The Washington Post

Alexandria police still trying to solve slaying of Nancy Dunning, sheriff’s wife

A prominent member of the community, found dead at home by a family member in a quiet, safe neighborhood. No signs of forced entry and no suspects.

That could describe the fatal shooting of 69-year-old Ronald Kirby in Alexandria’s Rosemont neighborhood last month. But Wednesday, Alexandria police were asking for help solving a case that occurred 10 years ago — the slaying of Nancy Dunning in nearby Del Ray.

“We continue after 10 years to work to try to reach an arrest in this case,” Police Chief Earl L. Cook said at a news conference Wednesday morning. “We will never put this case on the shelf.” He urged anyone who had any information that might help the investigation to come forward. Friends have maintained a $100,000 reward fund for anyone with information that could lead to an arrest.

On Dec. 5, 2003, Dunning failed to show up for a lunch date with her husband and son at the Atlantis restaurant in the Bradlee shopping center. The Dunnings returned home, where they found her on the floor, shot to death.

Surveillance video showed Dunning leaving the Target store in the Potomac Yard shopping center that morning. Police looked for information on a man seen leaving the store at the same time, but that trail never yielded a solid lead.

Real estate agent Nancy Dunning is shown in a file photo from March 2002 in Alexandria, Va. (JAMES A. PARCELL/AP)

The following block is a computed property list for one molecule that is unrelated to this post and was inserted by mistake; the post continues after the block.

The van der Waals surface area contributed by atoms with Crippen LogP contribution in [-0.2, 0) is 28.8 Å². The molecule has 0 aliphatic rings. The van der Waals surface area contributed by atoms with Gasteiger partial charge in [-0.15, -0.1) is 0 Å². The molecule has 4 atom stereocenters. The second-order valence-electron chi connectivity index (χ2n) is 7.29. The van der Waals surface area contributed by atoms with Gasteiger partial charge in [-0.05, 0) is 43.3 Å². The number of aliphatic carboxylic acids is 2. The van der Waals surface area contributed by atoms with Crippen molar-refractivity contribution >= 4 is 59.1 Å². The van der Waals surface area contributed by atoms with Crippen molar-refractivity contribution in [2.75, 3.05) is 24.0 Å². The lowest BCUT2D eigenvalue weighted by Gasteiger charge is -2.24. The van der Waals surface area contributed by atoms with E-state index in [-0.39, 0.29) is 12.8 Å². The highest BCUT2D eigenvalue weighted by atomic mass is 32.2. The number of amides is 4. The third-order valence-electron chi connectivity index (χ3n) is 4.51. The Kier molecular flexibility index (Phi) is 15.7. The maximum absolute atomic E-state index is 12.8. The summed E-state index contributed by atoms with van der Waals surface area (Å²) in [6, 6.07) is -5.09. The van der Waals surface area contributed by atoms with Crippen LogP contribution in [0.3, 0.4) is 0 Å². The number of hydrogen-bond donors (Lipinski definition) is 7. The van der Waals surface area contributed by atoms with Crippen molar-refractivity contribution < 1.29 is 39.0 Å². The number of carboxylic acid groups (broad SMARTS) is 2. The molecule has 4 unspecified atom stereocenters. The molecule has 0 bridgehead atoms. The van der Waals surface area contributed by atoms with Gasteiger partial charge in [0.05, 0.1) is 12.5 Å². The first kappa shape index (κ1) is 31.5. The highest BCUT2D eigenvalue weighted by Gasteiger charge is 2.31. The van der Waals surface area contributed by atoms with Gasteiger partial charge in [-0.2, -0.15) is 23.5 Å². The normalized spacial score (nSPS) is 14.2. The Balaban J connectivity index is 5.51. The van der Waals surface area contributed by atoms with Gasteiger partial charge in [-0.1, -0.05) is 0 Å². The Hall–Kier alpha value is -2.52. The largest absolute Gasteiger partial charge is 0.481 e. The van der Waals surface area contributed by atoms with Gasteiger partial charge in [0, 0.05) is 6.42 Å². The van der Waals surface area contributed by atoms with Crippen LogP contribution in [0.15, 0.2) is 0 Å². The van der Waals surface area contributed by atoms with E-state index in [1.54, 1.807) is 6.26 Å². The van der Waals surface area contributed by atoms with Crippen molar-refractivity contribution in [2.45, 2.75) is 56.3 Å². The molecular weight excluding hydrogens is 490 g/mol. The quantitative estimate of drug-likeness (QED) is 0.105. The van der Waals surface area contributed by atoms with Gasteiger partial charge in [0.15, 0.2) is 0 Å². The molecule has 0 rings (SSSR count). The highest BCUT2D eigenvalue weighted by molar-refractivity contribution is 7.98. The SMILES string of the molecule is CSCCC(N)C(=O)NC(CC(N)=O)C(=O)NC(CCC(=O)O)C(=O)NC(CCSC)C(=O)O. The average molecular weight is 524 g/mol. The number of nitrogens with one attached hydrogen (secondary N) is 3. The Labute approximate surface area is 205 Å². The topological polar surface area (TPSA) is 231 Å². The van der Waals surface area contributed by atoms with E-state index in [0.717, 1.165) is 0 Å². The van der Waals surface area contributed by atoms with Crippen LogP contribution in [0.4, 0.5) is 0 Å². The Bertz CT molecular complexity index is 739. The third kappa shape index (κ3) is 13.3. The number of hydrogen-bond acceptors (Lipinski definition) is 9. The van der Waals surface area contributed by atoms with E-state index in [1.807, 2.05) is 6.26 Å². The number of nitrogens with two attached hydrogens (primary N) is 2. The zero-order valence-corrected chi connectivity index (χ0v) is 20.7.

A real estate agent, Dunning was given the nickname the “Queen of Del Ray” for her involvement in the community. Her efforts in organizing arts festivals and other events helped turn Del Ray into the vibrant, artistic neighborhood it is today. She was married to then-Sheriff James Dunning, who retired in 2005 and moved to South Carolina. He died last year.

At the time of her death, police said Nancy Dunning was targeted by someone she knew. Ten years later, Cook acknowledged that there is still no “viable suspect” in the case.

The investigation has been turned over to a new team of detectives three times, Cook said, as members of the police force retire or move away. A new lead detective took over the case about 10 months ago, and solving it is his primary responsibility. Developments in forensics have given the police new angles to approach the mystery, Cook said.

“I don’t think anybody who knew Nancy Dunning will ever give up hope that whoever did this will be found out,” said Gayle Reuter, a close friend. “I firmly believe that somebody knows something, that this was targeted.”

Detectives have looked at the similarities between Dunning’s death and Kirby’s recent slaying, Cook said. But “there is no reason today to think that those two cases are connected,” he said.

For the 10th year in a row, friends and neighbors will light luminaries along Mount Vernon Avenue in Dunning’s honor Saturday night.

“It really makes me feel closer to her,” said Kate Moran, Dunning’s niece and a musician who performs at the holiday event every year. “Thats what I do to honor her and her spirit.”

Anyone with information that might help the investigation is encouraged to call Sgt. Michael Kochis of the Alexandria police at 703-746-6864.

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Rachel Weiner covers local politics for The Washington Post.



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